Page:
Young soprano Lise Davidsen has had major operatic appearances and has released albums for Dacapo and BIS. However, this self-titled album on Decca is being billed as her solo debut, and it is indeed an ambitious statement that lives up to the considerable buzz around this singer. For a dramatic soprano, her voice is on the small side; she isn't going to put anyone in mind of Kirsten Flagstad. It is, nonetheless, a thing of a thousand shades, with smooth duration and incredible breath control more than replacing power. There's an attractive bit of roughness in her vocal timbre, rare in one so young, and rarer still used with such control. The mix of operatic and art song material here is ideal for Davidsen's voice. She makes a seamless transition between the Wagner and Strauss operatic excerpts at the beginning and the popular Vier Lieder, Op. 27. You could dip in anywhere for samples, but the Vier letzte Lieder are really outstanding. If you listen to the last one, Im Abendrot, in some nostalgic place where the sun is going down, you're going to have a peak experience. Again, singers Davidsen's age are not supposed to grasp these songs to this extent. Much of the credit goes to Esa-Pekka Salonen leading the Philharmonia Orchestra; he is low-key but subtly aware of everything that is going on. Highly recommended.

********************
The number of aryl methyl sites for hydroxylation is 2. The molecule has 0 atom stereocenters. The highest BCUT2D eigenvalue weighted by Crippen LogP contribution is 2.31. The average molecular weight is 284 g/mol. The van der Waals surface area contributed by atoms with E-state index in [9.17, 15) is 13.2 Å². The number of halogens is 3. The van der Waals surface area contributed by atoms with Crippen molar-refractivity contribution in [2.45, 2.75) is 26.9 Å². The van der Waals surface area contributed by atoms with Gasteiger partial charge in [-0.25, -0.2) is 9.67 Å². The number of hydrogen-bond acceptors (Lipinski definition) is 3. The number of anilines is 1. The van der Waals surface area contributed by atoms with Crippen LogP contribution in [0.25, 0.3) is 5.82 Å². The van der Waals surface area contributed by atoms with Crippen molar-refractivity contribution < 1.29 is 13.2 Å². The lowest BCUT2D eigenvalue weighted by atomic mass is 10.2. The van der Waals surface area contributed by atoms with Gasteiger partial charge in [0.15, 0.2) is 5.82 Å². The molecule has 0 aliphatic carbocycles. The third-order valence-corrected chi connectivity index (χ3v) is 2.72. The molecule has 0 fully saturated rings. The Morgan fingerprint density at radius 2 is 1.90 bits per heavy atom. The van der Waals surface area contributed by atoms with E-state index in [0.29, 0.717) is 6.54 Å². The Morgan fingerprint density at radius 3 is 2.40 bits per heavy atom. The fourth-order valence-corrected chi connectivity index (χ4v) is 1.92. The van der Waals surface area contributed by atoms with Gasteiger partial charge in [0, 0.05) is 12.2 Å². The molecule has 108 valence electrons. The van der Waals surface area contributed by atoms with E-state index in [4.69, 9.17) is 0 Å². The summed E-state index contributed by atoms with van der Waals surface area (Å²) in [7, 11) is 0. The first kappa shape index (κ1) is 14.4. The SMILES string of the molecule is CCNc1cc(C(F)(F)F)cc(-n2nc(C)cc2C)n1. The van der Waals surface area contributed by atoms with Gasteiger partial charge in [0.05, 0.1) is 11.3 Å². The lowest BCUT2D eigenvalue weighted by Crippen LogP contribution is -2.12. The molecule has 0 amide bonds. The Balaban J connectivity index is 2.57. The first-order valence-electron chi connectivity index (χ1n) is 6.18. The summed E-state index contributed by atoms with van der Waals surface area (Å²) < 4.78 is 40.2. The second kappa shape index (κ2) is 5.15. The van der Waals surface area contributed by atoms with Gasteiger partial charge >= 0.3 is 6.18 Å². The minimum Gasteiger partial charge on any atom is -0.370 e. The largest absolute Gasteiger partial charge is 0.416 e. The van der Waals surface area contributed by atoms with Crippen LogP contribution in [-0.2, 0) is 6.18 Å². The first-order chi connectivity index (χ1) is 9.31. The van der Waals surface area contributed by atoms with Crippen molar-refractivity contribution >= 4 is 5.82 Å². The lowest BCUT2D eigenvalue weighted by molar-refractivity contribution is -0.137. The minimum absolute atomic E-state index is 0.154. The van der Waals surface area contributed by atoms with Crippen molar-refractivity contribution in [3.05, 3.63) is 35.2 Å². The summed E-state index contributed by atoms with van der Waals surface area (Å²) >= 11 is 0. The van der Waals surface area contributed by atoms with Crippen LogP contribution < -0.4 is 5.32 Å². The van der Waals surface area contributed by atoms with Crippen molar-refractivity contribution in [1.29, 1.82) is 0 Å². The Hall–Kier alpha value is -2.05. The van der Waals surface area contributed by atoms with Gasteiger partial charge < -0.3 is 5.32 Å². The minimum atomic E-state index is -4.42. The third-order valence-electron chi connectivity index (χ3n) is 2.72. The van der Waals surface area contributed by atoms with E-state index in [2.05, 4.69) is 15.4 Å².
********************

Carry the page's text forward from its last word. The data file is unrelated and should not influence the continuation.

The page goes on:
AllMusic Review by James Manheim
|Ariadne Auf Naxos|
|Vier Lieder, Op. 27|
|Vier Letzte Lieder|